Adrenaline junkie

Roots run deep

There was a five-year stretch of time during the early 70s when we moved every summer. That’s not as often or for as long a period of time as many other military families, but it was more than many people experience in their lifetimes. It was actually kind of exciting (for us kids at least, though I don’t imagine it was nearly as much fun for my mother who had to arrange most of the mundane moving details while also trying to corral four rambunctious children). New homes, new neighbourhoods, new schools, every year the potential for a new life. Fear mixed with excitement. Our arrival in Shearwater in 1976 marked the end of the moves and the start of my nesting. (With the exception of two transitional, less-than-one-year periods during which I roomed with friends or family, I haven’t lived in the same home for less than eight years at a time since 1976.) Entrenched, rootbound, moving only when my roots are ripped out. For the most part, it’s been a reaction to the endless chaos in my work life, an attempt to enforce some kind of stability in a life that was otherwise out of my control.

I ❤ hotels

But I suspect I’m a repressed drifter at heart. I don’t like the physical act of travelling from point A to point B — in fact, for the most part, I hate it and it tends to make me physically ill — but I enjoy being in both point A and point B. (IF there isn’t someone or something that I’m pining for back in point A, that is. I hated being away from my ex and I do very poorly away from the companionship of my cat now. But during the times when I had neither in my life, I wasn’t emotionally tied to a physical place because home  travelled with me or was just some place I lived.) I’ve had a love affair with hotels since I was young. When I was nine years old, we drove from our old home on Vancouver Island to our new home in small town Nova Scotia, staying in a variety of hotels and motels along the way. It was glorious. Once we settled into Shearwater and one school year turned into nearly a decade, I began to forget what travelling was like, what moving continually was like, and I began to grow roots. Or rather, roots started growing around me, anchoring me.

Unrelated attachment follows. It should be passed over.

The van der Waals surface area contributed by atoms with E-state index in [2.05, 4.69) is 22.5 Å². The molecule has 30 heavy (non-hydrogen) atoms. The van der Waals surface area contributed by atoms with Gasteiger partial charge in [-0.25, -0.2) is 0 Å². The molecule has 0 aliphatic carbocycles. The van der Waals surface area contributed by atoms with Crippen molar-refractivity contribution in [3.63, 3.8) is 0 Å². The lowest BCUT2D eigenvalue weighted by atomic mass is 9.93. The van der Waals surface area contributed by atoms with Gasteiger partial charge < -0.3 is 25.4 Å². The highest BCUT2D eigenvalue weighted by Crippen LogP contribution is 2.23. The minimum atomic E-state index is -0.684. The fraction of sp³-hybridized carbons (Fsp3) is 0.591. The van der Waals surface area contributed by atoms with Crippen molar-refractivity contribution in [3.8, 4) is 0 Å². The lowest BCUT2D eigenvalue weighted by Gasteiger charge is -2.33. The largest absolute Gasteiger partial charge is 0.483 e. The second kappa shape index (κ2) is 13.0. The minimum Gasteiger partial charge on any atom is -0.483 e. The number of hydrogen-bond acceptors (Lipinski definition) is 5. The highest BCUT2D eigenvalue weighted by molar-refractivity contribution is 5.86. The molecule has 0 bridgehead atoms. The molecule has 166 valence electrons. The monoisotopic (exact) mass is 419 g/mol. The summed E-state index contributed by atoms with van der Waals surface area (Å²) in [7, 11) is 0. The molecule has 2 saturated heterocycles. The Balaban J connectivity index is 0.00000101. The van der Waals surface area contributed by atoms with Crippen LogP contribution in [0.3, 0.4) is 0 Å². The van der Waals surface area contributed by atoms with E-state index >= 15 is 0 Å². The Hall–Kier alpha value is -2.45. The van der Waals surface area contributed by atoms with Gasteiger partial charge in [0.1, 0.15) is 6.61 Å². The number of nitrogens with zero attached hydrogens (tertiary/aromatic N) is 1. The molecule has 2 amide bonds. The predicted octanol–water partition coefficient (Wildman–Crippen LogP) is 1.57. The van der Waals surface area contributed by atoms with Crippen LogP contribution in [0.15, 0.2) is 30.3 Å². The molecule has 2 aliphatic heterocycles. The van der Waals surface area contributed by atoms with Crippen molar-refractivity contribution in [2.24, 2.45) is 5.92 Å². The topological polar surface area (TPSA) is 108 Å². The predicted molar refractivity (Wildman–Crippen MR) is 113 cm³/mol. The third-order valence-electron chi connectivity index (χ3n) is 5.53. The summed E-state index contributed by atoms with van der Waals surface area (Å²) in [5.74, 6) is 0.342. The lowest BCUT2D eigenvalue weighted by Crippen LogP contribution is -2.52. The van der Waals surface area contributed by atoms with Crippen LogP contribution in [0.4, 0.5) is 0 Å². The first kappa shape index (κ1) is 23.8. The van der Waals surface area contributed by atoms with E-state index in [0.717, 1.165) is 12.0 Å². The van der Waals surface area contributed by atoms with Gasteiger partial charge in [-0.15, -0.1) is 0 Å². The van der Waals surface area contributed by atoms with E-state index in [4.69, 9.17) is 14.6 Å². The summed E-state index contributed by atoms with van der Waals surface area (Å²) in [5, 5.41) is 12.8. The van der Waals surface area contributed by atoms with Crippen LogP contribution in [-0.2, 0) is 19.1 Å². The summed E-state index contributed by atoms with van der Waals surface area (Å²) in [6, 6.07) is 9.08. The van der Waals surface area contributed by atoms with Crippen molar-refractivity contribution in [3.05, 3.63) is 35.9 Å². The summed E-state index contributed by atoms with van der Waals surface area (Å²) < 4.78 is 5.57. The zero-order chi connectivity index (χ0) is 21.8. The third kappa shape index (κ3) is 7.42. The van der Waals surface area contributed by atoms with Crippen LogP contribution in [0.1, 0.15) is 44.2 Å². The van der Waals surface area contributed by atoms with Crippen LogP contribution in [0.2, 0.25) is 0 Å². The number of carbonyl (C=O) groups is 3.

Adrenaline Junkie

The last two years has seen an escalation in the frequency of my job changes as a result of the economical times we live in and my becoming more of a contractor than an employee. The faster and the more frequently the jobs change, the more quickly I become bored. While I don’t like not working (or rather I don’t like not having money or being able to pay my bills, which necessitates the evils of working), I’m beginning to like the constant adrenaline rush of the continual job/project turnover.

I was reminded the other day of a career counsellor I spoke with after one of my many layoffs. All of the other people who’d been laid off had taken part in a group session with him, but I’d had a vacation planned (to Ottawa, strangely enough) at the time of the layoff and so I had my two-day session upon returning to Halifax a couple of weeks later. (As an aside: if you ever want to feel good about yourself, I highly recommend a little one-on-one time with a good career counsellor. If they’re at all worth what they’re paid, you’ll come out of the session feeling like you can conquer the world.) One of the last things he’d suggested was that perhaps I take some time to just travel around, take a working holiday through Europe or something similar. I didn’t take his advice — fear and lack of starter funds made it a remote possibility too out of reach to even contemplate. I’ve hunkered down into my little nest, securely wrapped in my anchoring roots ever since.

Casting off anchors

Anchors are good when they keep you from floating off into the air like a hot air balloon, but not so good around your ankles as you jump from a sinking boat. Maybe it’s about time that changed. I’m not saying that I plan to dump my life and start bumming around the country. But there’s something to be said for living like you might, like you could at any moment just drop everything and go where the mood or the universe takes you. Minimal clutter, minimal commitments, minimal anchoring. Open to possibilities.